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Memory v. Kelley

United States District Court, S.D. Indiana, Indianapolis Division

May 17, 2018

JOSEPH MEMORY, Plaintiff,
v.
CLAUDIA KELLEY, CHANIA WHITAKER, CALEB SMITH, EARLHAM COLLEGE, Defendants.

          ENTRY

          Hon. Jane Magnus-Stinson, Chief Judge

         In January 2018, Plaintiff Joseph Memory filed this lawsuit in Indiana state court alleging that at least one fellow student put his name on a “Black List” of individuals at Earlham College (“Earlham College” or “the College”) who have committed sexual misconduct. Mr. Memory has sued three students, Claudia Kelley, Chania Whitaker, and Caleb Smith (“the Individual Defendants”), in addition to Earlham College, alleging a variety of state-law claims as a result of his “black listing” and other allegedly false accusations. Mr. Memory also alleges a Title IX claim against the College, which permitted the College to remove the matter based upon the Court's federal question jurisdiction. Ms. Kelley's Motion to Dismiss, [Filing No. 17], presently pending before the Court, challenges the legal sufficiency of Mr. Memory's state-law claims. The Court agrees that Mr. Memory's Complaint fails to comply with federal pleading standards, and therefore GRANTS Ms. Kelley's Motion, [Filing No. 17], and DISMISSES Mr. Memory's current Complaint with leave to re-plead his defamation and intentional infliction of emotional distress claims.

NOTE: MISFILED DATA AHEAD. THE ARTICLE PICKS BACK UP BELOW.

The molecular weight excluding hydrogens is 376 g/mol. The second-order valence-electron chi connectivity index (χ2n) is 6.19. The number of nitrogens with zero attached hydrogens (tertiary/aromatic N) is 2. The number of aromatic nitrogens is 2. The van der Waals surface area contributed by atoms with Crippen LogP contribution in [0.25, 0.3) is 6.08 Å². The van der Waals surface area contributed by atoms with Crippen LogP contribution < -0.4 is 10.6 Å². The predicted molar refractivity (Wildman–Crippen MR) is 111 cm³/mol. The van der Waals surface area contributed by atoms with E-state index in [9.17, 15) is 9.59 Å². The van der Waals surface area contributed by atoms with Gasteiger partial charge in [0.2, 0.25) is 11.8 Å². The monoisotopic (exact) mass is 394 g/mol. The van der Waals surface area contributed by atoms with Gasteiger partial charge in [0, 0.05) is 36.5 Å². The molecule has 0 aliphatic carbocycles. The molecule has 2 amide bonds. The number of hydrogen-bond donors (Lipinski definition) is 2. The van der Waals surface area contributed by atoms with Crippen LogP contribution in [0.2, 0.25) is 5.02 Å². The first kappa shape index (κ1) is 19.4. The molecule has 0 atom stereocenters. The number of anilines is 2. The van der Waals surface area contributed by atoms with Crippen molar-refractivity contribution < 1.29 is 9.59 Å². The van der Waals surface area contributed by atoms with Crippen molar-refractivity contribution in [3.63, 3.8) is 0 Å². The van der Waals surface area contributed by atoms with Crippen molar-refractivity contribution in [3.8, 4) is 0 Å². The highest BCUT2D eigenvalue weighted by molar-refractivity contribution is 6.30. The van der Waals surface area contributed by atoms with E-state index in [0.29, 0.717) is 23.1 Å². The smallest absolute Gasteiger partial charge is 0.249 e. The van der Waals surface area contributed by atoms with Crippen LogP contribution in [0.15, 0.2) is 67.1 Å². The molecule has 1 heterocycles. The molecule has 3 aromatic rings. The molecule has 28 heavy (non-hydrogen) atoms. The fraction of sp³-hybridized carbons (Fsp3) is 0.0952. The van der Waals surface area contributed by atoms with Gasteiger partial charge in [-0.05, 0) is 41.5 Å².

I.

         Legal Standard

         Under Federal Rule of Civil Procedure 12(b)(6), a party may move to dismiss a claim that does not state a right to relief.[1] The Federal Rules of Civil Procedure require that a complaint provide the defendant with “fair notice of what the . . . claim is and the grounds upon which it rests.” Erickson v. Pardus, 551 U.S. 89, 93 (2007) (quoting Bell Atlantic v. Twombly, 550 U.S. 544, 555 (2007)). In reviewing the sufficiency of a complaint, the Court must accept all well-pled facts as true and draw all permissible inferences in favor of the plaintiff. See Active Disposal Inc. v. City of Darien, 635 F.3d 883, 886 (7th Cir. 2011). A Rule 12(b)(6) motion to dismiss asks whether the complaint “contain[s] sufficient factual matter, accepted as true, to ‘state a claim to relief that is plausible on its face.'” Ashcroft v. Iqbal, 556 U.S. 662, 678 (2009) (quoting Twombly, 550 U.S. at 570). The Court may not accept legal conclusions or conclusory allegations as sufficient to state a claim for relief. See McCauley v. City of Chicago, 671 F.3d 611, 617 (7th Cir. 2011). Factual allegations must plausibly state an entitlement to relief “to a degree that rises above the speculative level.” Munson v. Gaetz, 673 F.3d 630, 633 (7th Cir. 2012). This plausibility determination is “a context-specific task that requires the reviewing court to draw on its judicial experience and common sense.” Id.